When White House chief pastry chef Bill Yosses left the executive mansion last summer, the president publicly mourned the loss of “the crust master’s” mysteriously addictive pies. And when the first family’s personal chef and pal, Sam Kass, left in December, Michelle Obama heaped praise on Kass’s “extraordinary legacy of progress” in an official White House statement.
But the recent exit of head florist Laura Dowling, who’d been in the job since 2009, has been a much quieter affair. So hush hush, in fact, that most outside of 1600 Penn knew nothing about it. There’s still no official comment on why Dowling is no longer at the White House, but according to a source with close ties to current residence staffers, she was escorted from the building on Friday, Feb. 13.
The East Wing initially confirmed via a very brief e-mail that “Laura left her position earlier this year” but provided no further details. Later, the first lady’s office (not quoting the first lady specifically, mind you) sent this enhanced statement:
“As Chief Florist, Laura Dowling and her team treated guests of the White House to their beautiful floral arrangements. Ms. Dowling’s creations were always lively and colorful, reflecting not only the season but the unique and historic rooms which they graced. No two arrangements were ever the same and each one left guests with a lasting impression of the elegance and history of the People’s House. We are grateful for her contribution over the years and wish her well”
We also reached out to the Office of the Chief Usher, which oversees all residence staff. When we asked to speak with Dowling, the woman who answered the phone said, “She no longer works here.” And when asked if there was another head floral designer, she responded, “There really isn’t.”
Hours after we put in a call to Dowling’s Alexandria floral design shop, Intérieurs et Fleurs, she issued a statement via the law firm Sidley Austin.
“After almost 6 years as Chief Floral Designer at the White House, I have resigned in order to pursue exciting new opportunities and explore my passion for floral artistry and design. Over the next few weeks and months, I’ll be launching a new platform for my work as an author, speaker, instructor and design consultant that builds on the creative ideas and partnerships I’ve formed during my tenure there. It’s been such an honor to work at the White House and I will always be grateful for this incredible opportunity.”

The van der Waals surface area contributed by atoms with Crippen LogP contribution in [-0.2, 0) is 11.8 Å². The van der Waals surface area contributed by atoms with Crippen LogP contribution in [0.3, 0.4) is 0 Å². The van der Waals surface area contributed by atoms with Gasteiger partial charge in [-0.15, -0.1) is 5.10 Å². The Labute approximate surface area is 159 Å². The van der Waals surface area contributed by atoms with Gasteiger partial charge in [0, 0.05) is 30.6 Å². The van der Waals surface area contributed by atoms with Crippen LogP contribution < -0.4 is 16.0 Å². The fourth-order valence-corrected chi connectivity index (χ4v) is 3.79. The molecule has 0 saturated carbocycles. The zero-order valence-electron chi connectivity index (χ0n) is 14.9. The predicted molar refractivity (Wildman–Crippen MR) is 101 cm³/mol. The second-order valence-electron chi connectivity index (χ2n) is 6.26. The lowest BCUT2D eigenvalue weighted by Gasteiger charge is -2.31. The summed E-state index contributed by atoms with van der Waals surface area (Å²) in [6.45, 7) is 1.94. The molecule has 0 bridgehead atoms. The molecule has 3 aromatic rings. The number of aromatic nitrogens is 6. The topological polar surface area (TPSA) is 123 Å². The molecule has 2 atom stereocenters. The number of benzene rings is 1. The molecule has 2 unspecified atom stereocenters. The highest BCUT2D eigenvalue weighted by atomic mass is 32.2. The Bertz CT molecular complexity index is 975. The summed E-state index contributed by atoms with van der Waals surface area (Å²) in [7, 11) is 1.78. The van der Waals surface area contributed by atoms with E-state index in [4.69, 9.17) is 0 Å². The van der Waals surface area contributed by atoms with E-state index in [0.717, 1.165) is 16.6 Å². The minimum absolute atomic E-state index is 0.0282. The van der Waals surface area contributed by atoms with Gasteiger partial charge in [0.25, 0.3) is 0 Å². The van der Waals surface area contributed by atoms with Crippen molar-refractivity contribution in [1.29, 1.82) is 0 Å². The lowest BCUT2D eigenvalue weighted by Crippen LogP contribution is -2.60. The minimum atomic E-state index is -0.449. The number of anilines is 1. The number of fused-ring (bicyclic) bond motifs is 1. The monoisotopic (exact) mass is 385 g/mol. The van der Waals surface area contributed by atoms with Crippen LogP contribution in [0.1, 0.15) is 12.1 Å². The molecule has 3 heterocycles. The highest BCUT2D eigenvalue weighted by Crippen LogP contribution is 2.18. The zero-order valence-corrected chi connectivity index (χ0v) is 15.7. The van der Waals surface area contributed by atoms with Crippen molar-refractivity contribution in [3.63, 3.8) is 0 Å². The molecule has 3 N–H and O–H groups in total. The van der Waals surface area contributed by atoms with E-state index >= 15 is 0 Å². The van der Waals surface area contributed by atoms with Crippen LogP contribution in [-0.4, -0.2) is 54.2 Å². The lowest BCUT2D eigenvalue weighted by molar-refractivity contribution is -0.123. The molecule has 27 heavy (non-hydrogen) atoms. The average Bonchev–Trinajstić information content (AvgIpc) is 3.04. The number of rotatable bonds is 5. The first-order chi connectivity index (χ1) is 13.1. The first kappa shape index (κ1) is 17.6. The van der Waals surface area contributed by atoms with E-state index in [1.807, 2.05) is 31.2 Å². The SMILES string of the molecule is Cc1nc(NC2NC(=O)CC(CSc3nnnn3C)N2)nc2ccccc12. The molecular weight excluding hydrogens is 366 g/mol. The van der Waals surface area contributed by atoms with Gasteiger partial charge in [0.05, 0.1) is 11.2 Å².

“This absolutely comes from the top. The first lady has the final say,” explained Kate Andersen Brower, author of the upcoming book, “The Residence: Inside the Private World of the White House.” Andersen Brower first heard of Dowling’s departure from three former residence staffers.
The silence from the East Wing surrounding Dowling’s exit is in sharp contrast to the buzz of her hiring.
After four rounds of cuts, Dowling and two other finalists went petal to petal in a reality TV-style competition that included designing a floral arrangement for a mock state dinner. Dowling, who is known for her organic and less formal “French look,” won the title and succeeded retiring florist Nancy Clarke, who’d held the top post for three decades.
At the time, Dowling was so excited about the big news that she scooped her bosses, announcing the new gig on Facebook before the East Wing had the chance to release its own statement. “Laura Dowling is excited and honored to be named the new White House florist,” wrote Dowling herself in a Sunday night post. The next day, the White House confirmed that she’d been working at 1600 Penn for a week.
According to a former residence staffer, Dowling’s exit “surprised a lot of people.” But the White House’s staff, continued this source, was discouraged from “trying to come up with their own conclusions.” Rumors, of course, have been flying ever since.
“I’m not sure what the reason is,” continued our source. “But I can think of a few.”